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A breath of fresh, icy air at the 2022 Art Shanty Projects 

From Jan. 15 through Feb. 6, the outdoor Art Shanty Projects offer artist-designed shanties on Lake Harriet, part of a festival full of music, theater, dancing, skating and adventures you can enjoy while socially distanced.

Art Shanty Projects took a year off last year for the pandemic, but are back again better than ever.
Art Shanty Projects took a year off last year for the pandemic, but are back again better than ever.
Courtesy of Art Shanty Projects

The string of event cancellations around New Year’s sure put a damper on the start of 2022, but there’s reason to be optimistic. Even in the frightfully cold weather, Minnesotans can head to the outdoors for joy and beauty experienced with distance and safety. Beginning Jan. 15 through Feb. 6, the outdoor, interactive Art Shanty Projects offer bright and creative artist-designed shanties assembled on Lake Harriet. They are like fishing shacks, except on overdrive, and without the fish part. The festival is chock full of music, theater, dancing, skating and adventures you can enjoy while socially distanced.

Originally, when ASP was first conceived by artists Peter Haakon Thompson and David Pitman as a project hosted by the now-closed Soap Factory, the fun took place on Medicine Lake. After a stint at White Bear Lake, ASP began hosting the festivities at Lake Harriet, also known as Bde Unma, in 2018. They took a year off last year for the pandemic, but are back again better than ever. There are even sleds for people with wheelchairs and other folks that need an accessible way to experience the ice shanty village. 

A major player in making the Art Shanty Projects shine is artistic director Erin Lavelle, a former Art Shanty artist who took over the reins in 2019. Lavelle also is part of the team that puts together the Northern Spark Festival, which takes place in June, and has loads of experience with creating outdoor, interactive art experiences.

According to Lavelle, the 2022 festival made a point of having fewer art shanties and more performers and art actions. “Part of that is because we’re entirely open air this year,” she says. In the past, visitors could enter inside of the different shanties, but they are skipping that feature this year. “We had to make this big shift for pandemic reasons, and we just decided the most vibrant village possible was the most important thing,” Lavelle says.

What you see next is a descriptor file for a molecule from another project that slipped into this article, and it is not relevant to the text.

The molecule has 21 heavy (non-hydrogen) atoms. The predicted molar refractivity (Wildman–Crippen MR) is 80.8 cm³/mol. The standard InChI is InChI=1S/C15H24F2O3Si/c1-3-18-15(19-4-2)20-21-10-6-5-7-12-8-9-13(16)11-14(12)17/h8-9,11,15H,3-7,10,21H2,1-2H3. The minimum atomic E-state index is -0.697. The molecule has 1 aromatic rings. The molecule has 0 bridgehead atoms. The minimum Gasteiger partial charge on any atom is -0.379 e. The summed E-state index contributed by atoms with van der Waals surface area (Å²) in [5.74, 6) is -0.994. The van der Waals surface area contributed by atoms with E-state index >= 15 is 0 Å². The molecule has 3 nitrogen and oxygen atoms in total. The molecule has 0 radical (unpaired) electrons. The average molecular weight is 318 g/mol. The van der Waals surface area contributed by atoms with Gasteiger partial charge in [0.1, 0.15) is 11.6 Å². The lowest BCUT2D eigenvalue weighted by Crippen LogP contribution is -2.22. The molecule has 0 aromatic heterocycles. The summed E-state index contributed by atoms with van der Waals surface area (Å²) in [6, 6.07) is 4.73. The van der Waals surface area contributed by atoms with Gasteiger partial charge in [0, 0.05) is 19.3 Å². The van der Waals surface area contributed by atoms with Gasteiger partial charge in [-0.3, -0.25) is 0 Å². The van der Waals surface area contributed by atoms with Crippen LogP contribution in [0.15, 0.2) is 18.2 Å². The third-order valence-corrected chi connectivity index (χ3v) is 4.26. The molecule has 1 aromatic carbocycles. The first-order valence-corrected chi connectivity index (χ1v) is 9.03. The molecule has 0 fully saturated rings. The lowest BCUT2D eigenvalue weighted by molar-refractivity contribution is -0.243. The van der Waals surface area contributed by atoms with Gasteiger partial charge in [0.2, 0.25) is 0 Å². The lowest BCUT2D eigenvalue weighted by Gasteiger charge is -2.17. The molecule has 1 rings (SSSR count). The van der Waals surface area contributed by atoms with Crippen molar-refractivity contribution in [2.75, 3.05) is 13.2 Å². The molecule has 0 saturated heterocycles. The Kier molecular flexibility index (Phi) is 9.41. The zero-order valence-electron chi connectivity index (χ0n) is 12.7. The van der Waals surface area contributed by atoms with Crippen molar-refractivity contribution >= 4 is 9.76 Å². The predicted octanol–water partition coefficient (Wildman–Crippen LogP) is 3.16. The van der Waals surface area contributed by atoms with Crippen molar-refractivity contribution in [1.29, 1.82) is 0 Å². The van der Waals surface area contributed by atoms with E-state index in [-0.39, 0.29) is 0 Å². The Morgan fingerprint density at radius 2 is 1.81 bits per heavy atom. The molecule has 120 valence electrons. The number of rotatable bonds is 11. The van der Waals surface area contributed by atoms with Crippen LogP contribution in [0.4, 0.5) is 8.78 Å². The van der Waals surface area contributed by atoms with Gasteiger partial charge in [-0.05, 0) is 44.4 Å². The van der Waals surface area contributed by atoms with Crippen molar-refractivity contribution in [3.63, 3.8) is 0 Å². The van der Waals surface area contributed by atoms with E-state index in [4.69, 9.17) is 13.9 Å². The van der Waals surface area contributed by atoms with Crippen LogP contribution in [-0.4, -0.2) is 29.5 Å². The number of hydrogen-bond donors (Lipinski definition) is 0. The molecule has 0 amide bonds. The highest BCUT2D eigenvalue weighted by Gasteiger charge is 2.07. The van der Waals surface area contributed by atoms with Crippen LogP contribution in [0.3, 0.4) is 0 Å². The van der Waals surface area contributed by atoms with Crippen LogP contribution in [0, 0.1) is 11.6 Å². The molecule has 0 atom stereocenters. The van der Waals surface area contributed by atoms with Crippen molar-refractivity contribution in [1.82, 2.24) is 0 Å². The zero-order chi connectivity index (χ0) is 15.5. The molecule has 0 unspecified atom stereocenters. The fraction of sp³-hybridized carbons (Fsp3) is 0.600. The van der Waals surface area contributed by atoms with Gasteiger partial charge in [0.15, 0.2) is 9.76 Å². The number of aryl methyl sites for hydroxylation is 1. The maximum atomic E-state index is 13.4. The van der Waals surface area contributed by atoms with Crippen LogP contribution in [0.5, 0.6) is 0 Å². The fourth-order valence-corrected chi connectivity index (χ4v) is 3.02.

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Among the highlights this year is a show called “How’s the Weather,” by zAmya Theater, made up of artists who have experiences being unhoused. The group will be transforming its Homeless Network Newz, a video program they’ve been sharing on social media during the pandemic, into a live event. There’s also going to be a program presented by the local chapter of American Ice Theatre, a national organization, which will be putting on a skating show called “Skate the Village.” There will also be places for visitors to free skate.

Courtesy of Art Shanty Projects
On the final weekend of the festival, watch out for Fashion Disasters, a tongue in cheek fashion show that takes on environmental disasters like wildfires, hurricanes, and rising waters, complete with narrated catwalk and larger than life costumes. The group also plans on doing a climate walk through the village to raise awareness about climate change. 

Other fun programs to look forward to are the “The Tick-Tock Shanty (The Shanty Where We Waste Time).”

“The shanty itself is gorgeous,” Lavelle says. “It’s clear, and it has these exposed beams, and it’s a clock tower. Audiences can move the hands of the clock on the outside and the performers will shift how they’re wasting time.” Lavelle is also excited about HearSee Hall, who are creating an icy hallway you walk through with cranks and contraptions and spinning mirrors.